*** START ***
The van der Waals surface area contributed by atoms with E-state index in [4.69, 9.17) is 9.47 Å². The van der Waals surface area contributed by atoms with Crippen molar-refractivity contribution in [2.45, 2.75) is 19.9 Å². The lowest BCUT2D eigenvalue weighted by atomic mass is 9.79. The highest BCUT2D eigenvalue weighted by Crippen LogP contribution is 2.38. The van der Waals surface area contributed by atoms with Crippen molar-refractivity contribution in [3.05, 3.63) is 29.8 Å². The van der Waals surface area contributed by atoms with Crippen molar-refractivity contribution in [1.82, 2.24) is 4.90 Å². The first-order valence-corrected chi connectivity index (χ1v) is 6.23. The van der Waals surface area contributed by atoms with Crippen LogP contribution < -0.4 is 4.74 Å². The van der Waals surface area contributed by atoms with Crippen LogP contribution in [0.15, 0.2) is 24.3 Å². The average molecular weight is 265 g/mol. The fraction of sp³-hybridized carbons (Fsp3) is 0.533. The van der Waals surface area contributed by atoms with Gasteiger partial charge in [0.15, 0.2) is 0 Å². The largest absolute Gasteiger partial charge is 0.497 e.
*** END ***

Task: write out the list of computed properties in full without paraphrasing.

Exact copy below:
The van der Waals surface area contributed by atoms with E-state index in [4.69, 9.17) is 9.47 Å². The van der Waals surface area contributed by atoms with Crippen molar-refractivity contribution in [2.45, 2.75) is 19.9 Å². The lowest BCUT2D eigenvalue weighted by atomic mass is 9.79. The highest BCUT2D eigenvalue weighted by Crippen LogP contribution is 2.38. The van der Waals surface area contributed by atoms with Crippen molar-refractivity contribution in [3.05, 3.63) is 29.8 Å². The van der Waals surface area contributed by atoms with Crippen molar-refractivity contribution in [1.82, 2.24) is 4.90 Å². The first-order valence-corrected chi connectivity index (χ1v) is 6.23. The van der Waals surface area contributed by atoms with Crippen LogP contribution < -0.4 is 4.74 Å². The van der Waals surface area contributed by atoms with Crippen LogP contribution in [0.15, 0.2) is 24.3 Å². The average molecular weight is 265 g/mol. The fraction of sp³-hybridized carbons (Fsp3) is 0.533. The van der Waals surface area contributed by atoms with Gasteiger partial charge in [0.15, 0.2) is 0 Å². The largest absolute Gasteiger partial charge is 0.497 e.